Hong Kong stocks struggle at 11-year low as traders eye market intervention amid currency slump, recession worries
- Losses in Tencent, Alibaba and CNOOC narrowed, but failed to lift the Hang Seng Index out from the lowest since November 2011
- The dollar’s prowess, on the back of aggressive Fed hikes, has stoked major depreciation pressure on currencies, including the Chinese yuan
Hotpot restaurant operator Haidilao jumped 6.4 per cent to HK$16.54 and Orient Overseas rallied 5.8 per cent to HK$140.40. HSBC added 0.5 per cent to HK$42.45, recouping some 7.6 per cent setback a day earlier.
Losses in other index heavyweights narrowed. Tencent retreated 0.9 per cent to HK$280.80 while Alibaba Group lost 1 per cent to HK$77.90. Budweiser APAC tumbled 1.6 per cent to HK$21.40 while CNOOC slipped 0.7 per cent to HK$9.58 as crude prices fell below US$80 per barrel on demand outlook.
Stocks took a turn for the better as Reuters reported that Chinese authorities asked money managers and brokers to refrain from big selling ahead of the Communist Party’s congress next month. Local media in mainland China have recently tried to talk up the market.
That came after US stocks sank overnight to the lowest level since December 2020 on heightened recession fears. The yuan has lost 11 per cent on its way down to the weakest in 14 years, while Hong Kong has intervened to stop its currency from breaking the peg band. The pound has depreciated 20 per cent to a level not seen since 1985. HSBC is one of the biggest lenders in the three markets.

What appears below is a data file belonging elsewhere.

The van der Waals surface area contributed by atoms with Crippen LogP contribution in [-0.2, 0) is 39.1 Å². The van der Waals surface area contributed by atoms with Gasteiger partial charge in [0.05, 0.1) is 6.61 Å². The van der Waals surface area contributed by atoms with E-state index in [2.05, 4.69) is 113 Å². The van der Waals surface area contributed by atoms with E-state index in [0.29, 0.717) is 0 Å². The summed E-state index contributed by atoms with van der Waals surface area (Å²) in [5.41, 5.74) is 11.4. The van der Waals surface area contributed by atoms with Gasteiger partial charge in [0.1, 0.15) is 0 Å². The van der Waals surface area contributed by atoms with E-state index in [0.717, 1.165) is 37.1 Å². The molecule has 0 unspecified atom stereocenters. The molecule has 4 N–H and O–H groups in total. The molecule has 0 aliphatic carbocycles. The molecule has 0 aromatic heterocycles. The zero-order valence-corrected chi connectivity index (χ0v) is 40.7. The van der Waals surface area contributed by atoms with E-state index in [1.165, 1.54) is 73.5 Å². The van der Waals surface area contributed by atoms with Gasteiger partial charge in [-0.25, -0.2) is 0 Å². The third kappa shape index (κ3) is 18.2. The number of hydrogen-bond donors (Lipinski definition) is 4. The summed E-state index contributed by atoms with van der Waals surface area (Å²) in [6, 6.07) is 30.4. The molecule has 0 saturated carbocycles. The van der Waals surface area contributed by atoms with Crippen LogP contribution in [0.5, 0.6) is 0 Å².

“The big risk of leaning against dollar strength is a recession that spreads from Europe, the UK, and China and becomes global,” strategists at BCA Research said in a report. “The dollar tends to do well during recessions, even after a prolonged bout of strength.”
UK money manager Abrdn expects a recession of the US economy induced by the Federal Reserve’s policy tightening and sees terminal policy rates rising to 5 per cent.
Hong Kong’s economy shrank by 1.3 per cent in the second quarter, in addition to a 3.9 per cent contraction in the preceding three months. Industrial profits for Chinese companies fell 2.1 per cent from a year ago in the first eight months, accelerating from a 1.1 per cent decline in the January-to-July period, the statistics bureau said on Tuesday.
Three companies started trading on the mainland’s bourses. SBT Ultrasonic Technology surged 72 per cent to 122.56 in Shanghai, and Jadard Technology, which makes chips for smartphones and cars, sank 1.8 per cent to 21.29 yuan. Henan Tianma New Material, which makes alumina powder materials, was unchanged at 21.38 yuan in Beijing.
Other major markets in the region all rose. Japan’s Nikkei 225 rose 0.5 per cent, Australia’s key stock index added 0.4 per cent, while South Korea’s Kospi edged up 0.1 per cent.